Courtesy of Vanita Gupta, Principal Deputy Assistant Attorney General for the Civil Rights Division
Americans with disabilities can face many unnecessary barriers to employment, both during the job application process and on the job. These barriers can prevent people with disabilities from finding and maintaining a job, receiving promotions and ultimately being economically self-sufficient and independent.
During the job application process, applicants with disabilities may not want to disclose their disabilities to potential employers for a number of reasons, including the risk that the employer would refuse to hire them because of their disability. Sometimes employers stereotype people with disabilities or take adverse employment actions because of misinformation or ignorance about certain health conditions. Having to disclose a disability can deter people with disabilities even from applying for jobs out of fear of discrimination.
Recognizing these real risks, Title I of the Americans with Disabilities Act (ADA) makes it unlawful for an employer to ask about whether an applicant has with a disability or about the nature of such disability before making a conditional offer of employment. Under the Rehabilitation Act of 1973, however, federal contractors subject to affirmative action requirements must invite an applicant voluntarily to self-identify as an individual with a disability, consistent with certain requirements.
Despite the ADA’s prohibitions, some employers still ask job applicants if they have a disability and about the nature of the disability, in violation of the ADA. Over the past few months, the Department of Justice found that several public employers were making these kinds of inquiries right in their job applications. To resolve these violations, the department entered into settlement agreements with nine different public entities. These jurisdictions include the entities Parowan, Utah; Española, New Mexico; DeKalb, Illinois; Vero Beach, Florida; Fallon, Nevada; Isle of Palms, South Carolina; Hubbard, Oregon; Village of Ruidoso, New Mexico; and Florida State University.
These settlement agreements require the entities to remove the unlawful questions from the applications and follow all requirements of the ADA with respect to job applicants and employees. Further, to help prevent future violations, the settlement agreements require that the employees who make hiring and personnel decisions be properly trained on the requirements of the ADA. In addition, the entities must designate an individual to address ADA compliance and report on compliance to the United States.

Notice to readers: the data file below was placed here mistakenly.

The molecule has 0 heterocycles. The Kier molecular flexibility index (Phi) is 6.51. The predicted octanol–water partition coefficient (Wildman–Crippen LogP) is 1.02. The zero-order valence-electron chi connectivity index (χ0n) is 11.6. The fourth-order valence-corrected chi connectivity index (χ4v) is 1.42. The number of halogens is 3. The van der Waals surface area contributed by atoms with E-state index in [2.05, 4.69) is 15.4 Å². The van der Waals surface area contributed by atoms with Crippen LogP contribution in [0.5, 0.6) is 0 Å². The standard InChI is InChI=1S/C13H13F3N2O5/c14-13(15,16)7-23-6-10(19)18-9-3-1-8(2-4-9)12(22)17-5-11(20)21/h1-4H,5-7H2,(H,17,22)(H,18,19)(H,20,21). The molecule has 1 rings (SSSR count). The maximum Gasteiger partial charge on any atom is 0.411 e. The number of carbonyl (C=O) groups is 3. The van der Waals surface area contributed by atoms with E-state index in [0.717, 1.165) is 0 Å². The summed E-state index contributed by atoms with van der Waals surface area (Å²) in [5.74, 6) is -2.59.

Today, many job applications are completed online. Another barrier to employment faced by some people with disabilities, such as those who are blind or have low vision, are deaf or hard of hearing, or have physical disabilities affecting manual dexterity (such as limited ability to use a mouse), is that online job applications are not fully accessible to them. Individuals with these disabilities use assistive technology, such as screen reading software and captions, to access online information. But websites need to be designed to work with these technologies. Without the ability to access a job application, people with disabilities will not even have the opportunity to apply for a job in the first place. Several investigations conducted by the department found that the public entity’s online employment opportunities website or job applications were not fully accessible to people with disabilities. To resolve these violations, the entities must ensure that their online employment opportunities website and job applications comply with the Web Content Accessibility Guidelines 2.0, which are industry guidelines for making web content accessible.
Ensuring that job applications are free from unlawful questions and accessible to all applicants is essential to enable people with disabilities to find work and advance in their jobs. With equal access to employment, hardworking Americans with disabilities can contribute as valued members of the workforce, and both justice and economic advancement are served.
For more information on the department’s ADA Title I employment discrimination settlement agreements and consent decrees, visit www.ada.gov.